After receiving his bachelor of business administration in finance from Simon Fraser University in 2000, William Granleese landed a job working for Toronto-Dominion Bank. However, he soon found out working for one of Canada’s Big Five financial institutions was not for him.
“I quickly realized that the rigid organizational structure of large organizations combined with many other smart people working hard to get noticed would make it very difficult to effect change, add value and move up the corporate ladder,” he said.
Granleese, who completed his master of business administration in finance at Dalhousie University in 2004, decided on a different mantra for approaching his career.
“I realized I would have a much better chance at success in business if I were a big fish in a small pond.”
In January 2006, he was hired by Antrim Investments, a mortgage broker and lender firm based in Fort Langley. He is now the chief executive officer.
“When I entered the private mortgage market the industry was growing rapidly and was very fractured with many small players,” Granleese said. But he knew after landing at Antrim that he’d found where he belonged. “This would be my pond,” he said.
Granleese said he incorporates two principles in approaching his career. The first is being a glass-half-full type of guy. Granleese said his ideals line up with the company’s.
“Back in the 1960s, business people took courses on the power of positive thinking,” he said. “You’re going to get a lot of doors slammed in your face when you take your product to market. Even if you have an amazing product or service, most people are just too lazy to listen to the pitch. The key is keeping a positive attitude and keep persevering.”
Raised in Langley, Granleese said he has an image of one of his parents that has stuck in his head over the years, and which he applies to the business world.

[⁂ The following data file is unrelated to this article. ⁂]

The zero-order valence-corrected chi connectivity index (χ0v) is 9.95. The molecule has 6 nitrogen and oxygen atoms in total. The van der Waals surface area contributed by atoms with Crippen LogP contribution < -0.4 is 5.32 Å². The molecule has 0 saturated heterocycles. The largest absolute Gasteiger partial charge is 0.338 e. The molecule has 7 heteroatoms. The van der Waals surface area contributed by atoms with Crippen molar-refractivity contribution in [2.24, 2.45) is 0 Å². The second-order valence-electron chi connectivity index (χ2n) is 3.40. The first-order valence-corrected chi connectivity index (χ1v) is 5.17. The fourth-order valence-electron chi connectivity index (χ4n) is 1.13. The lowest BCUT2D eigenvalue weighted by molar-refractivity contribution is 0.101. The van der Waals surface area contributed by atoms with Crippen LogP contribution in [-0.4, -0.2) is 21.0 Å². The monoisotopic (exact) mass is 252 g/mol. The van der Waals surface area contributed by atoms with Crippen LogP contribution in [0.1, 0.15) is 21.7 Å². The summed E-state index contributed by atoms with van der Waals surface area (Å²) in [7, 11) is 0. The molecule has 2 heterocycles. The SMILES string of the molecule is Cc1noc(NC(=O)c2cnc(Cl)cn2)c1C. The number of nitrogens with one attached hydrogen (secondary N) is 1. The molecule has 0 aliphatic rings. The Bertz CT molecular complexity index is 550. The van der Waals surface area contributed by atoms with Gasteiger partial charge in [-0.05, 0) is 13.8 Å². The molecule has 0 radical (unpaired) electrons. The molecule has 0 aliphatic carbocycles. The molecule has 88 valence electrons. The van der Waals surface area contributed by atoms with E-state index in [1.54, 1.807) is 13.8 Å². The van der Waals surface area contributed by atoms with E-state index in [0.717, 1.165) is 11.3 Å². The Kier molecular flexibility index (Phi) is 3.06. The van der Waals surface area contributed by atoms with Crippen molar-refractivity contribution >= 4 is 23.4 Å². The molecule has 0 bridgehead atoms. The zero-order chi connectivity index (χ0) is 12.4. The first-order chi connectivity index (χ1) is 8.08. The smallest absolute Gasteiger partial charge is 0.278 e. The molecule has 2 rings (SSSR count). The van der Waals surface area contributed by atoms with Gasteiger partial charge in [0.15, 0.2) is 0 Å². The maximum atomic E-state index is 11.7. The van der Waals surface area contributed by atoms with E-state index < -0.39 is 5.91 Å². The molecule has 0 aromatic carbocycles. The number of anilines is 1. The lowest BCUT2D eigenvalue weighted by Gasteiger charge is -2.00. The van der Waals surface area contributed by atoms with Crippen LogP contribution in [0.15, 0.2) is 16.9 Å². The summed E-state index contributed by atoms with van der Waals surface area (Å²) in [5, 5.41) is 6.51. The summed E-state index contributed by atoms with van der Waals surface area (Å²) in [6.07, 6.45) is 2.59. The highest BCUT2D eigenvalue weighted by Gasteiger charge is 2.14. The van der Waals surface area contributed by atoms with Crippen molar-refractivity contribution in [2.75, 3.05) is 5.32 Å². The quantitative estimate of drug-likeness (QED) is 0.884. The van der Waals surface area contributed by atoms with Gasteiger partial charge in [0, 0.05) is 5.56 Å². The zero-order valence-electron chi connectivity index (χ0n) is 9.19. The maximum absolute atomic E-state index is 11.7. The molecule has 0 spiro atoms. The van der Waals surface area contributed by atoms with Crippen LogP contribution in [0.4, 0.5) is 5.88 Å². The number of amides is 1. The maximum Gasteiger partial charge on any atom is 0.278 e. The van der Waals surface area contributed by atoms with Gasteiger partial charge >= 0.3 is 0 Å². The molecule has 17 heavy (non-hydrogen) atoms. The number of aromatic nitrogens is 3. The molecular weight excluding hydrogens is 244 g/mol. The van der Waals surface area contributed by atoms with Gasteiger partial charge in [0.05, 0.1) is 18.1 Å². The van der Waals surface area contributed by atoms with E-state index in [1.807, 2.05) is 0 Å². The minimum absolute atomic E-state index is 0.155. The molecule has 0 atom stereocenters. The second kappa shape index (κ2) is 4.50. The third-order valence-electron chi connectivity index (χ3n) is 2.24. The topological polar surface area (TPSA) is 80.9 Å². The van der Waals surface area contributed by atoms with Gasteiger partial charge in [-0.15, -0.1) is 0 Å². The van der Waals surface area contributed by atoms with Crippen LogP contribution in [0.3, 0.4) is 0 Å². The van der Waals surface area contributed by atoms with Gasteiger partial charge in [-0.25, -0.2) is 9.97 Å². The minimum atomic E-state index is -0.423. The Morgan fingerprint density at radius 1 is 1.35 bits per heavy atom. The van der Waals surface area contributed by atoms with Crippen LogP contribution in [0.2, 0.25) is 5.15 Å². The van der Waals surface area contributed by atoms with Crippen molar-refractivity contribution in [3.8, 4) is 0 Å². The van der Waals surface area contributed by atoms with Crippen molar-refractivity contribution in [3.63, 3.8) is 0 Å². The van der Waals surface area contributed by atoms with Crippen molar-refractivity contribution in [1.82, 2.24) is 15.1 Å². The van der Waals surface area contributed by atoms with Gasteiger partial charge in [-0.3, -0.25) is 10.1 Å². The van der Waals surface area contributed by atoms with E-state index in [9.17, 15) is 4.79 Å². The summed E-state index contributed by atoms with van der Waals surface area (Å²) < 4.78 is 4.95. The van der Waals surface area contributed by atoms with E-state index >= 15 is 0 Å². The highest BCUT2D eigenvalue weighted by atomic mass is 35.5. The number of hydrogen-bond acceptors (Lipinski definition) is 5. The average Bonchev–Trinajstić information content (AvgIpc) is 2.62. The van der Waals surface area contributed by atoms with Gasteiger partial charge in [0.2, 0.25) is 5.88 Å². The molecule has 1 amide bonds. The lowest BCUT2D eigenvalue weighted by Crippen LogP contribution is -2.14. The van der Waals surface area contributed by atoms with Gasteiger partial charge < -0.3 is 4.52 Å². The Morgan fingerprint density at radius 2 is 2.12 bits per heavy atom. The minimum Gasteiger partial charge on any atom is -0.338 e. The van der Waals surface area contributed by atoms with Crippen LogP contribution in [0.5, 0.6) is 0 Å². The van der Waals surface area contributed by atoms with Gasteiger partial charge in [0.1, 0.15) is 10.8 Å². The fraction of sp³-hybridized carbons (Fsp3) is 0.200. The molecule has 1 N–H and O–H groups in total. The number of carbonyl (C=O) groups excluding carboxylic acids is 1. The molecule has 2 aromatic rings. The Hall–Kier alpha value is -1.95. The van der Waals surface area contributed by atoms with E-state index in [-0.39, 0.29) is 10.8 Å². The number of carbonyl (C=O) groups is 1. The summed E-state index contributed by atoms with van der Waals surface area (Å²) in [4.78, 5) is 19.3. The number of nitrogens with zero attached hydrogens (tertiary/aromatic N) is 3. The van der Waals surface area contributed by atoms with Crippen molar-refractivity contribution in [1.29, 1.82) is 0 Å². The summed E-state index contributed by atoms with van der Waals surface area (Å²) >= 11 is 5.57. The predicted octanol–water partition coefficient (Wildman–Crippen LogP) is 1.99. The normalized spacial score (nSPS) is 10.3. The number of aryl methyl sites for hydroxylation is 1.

“When I was a child I remember my mother cleaning the kitchen floors on all fours with her hands. Timing is very important in business, but nothing is as important as rolling up your sleeves and old-fashioned hard work to get the job done.”
Where you live now:
Highest level of education:
My Years with General Motors by Alfred P. Sloan
Currently listening to:
Deep House Summer, various artists
When you were a kid, what you wanted to be when you grew up:
A businessman who wore a suit
Profession you would most like to try:
Formula One racing
Toughest business or professional decision:
Realizing I can’t do it all
Advice you would give the younger you:
Life is a marathon; it’s not where you start but where you finish
What’s left to do:
Receive the Order of British Columbia. I plan on using my skills to help work towards a solution to the homeless problem in B.C.
Join us to celebrate the 2017 Forty under 40 Awards on January 23, 2018, at the Vancouver Convention Centre. For tickets and event info visit http://www.biv.com/events/40under40